A client recently asked us about some challenges he was having with Yahoo email deliverability (i.e., getting through Yahoo mail). I decided to interview a deliverability specialist within one of the major email service providers about the issue. Things change, and I wanted to get the latest scoop.
According to the deliverability specialist, Yahoo is one of those Internet Service Providers (ISPs) I’ve referred to in a previous article I wrote about email deliverability and ISP reputation that uses engagement statistics to determine email reputation. Your email reputation affects whether the ISP decides to let your email into their network. Engagement statistics are the email metrics that determine whether your subscribers are opening and clicking on the content in your emails. Basically, if your subscribers aren’t opening and clicking, they’re not active users and, hence, are not engaging.
In addition to engagement metrics, I would assume that Yahoo also looks at the following for your email campaigns to determine your email reputation:
- How many subscribers bounce
- How many bounce over and over again
- How many unsubscribe
- How many lodge spam complaints.
There are certainly many more metrics that ISPs look at, but these are the most important ones to get a handle on first.
To improve your Yahoo email deliverability, we recommend beginning with the following:
- Inactives — Analyze your list to determine who is inactive (e.g., hasn’t opened or clicked in an appropriate amount of time, such as the last 6 months for a monthly newsletter); conduct a reengagement campaign, and then remove those who don’t reengage. Click here to link to one of our previous articles on what you need to do to reengage your inactive users.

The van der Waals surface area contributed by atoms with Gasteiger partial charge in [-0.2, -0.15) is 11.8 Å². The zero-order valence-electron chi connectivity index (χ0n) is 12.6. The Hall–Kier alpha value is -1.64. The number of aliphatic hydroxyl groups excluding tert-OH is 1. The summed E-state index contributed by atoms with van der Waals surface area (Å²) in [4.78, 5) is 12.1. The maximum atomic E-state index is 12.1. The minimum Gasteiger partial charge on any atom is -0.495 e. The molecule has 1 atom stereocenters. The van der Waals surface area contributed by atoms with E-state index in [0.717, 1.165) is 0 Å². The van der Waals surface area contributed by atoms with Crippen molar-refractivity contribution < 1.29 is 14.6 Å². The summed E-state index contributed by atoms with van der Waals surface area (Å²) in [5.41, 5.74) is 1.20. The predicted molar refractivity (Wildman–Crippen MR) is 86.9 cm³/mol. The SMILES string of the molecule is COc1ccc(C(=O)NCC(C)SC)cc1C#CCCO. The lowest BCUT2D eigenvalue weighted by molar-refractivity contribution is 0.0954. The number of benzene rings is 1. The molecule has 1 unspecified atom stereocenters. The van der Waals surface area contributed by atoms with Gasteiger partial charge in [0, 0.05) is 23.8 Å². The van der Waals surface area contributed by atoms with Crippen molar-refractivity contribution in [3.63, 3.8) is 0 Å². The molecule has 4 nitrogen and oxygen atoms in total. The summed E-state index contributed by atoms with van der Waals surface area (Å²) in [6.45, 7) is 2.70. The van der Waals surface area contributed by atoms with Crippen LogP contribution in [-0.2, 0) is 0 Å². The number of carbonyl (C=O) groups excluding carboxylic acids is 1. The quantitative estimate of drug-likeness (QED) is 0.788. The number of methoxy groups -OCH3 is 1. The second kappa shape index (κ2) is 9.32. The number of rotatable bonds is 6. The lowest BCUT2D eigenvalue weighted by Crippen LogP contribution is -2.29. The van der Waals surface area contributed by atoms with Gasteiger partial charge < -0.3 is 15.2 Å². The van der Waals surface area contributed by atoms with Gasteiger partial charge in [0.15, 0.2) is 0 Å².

- Subscribers who are leaving — Analyze your level of bounces, unsubscribes, and spam complaints to determine if your levels are above average. If they are, figure out why. Usually the problems are rooted in the extent to which you are building a permission-based email list. If you’re not getting explicit permission to add people to your list through either single or, optimally, double opt-in practices, you’ll want to start there.
- Content — Take a good hard look at your content in the context of your engagement metrics. If your unique open rates are going down over time – even when adjusted for the inactive users – consider what you can do to make your content more relevant, engaging, and accessible for your audience. If you have any attributes about your subscribers, use them and incorporate dynamic content to personalize the content even more.
- IP address — If you send a lot of email, consider getting a dedicated Internet Protocol (IP) address, which will allow you to take complete ownership of your email reputation. Many email marketers use a tool that puts multiple clients on a single IP address. So while you may have great permission-based, professional email practices, others don’t. Those who don’t follow good email marketing best practices pollute the sending IP address, and you suffer. By getting a dedicated IP address, you can build your own reputation. Be careful, though – you’ll live and die by your own sword!
If you’re not sure whether you have any deliverability issues – or if you know you have problems but aren’t quite sure why – get a quick check with FulcrumTech’s Deliverability Essentials. Of course, always feel free to contact us or give us a call at 215-489-9336 for a more comprehensive analysis. We’re here to help.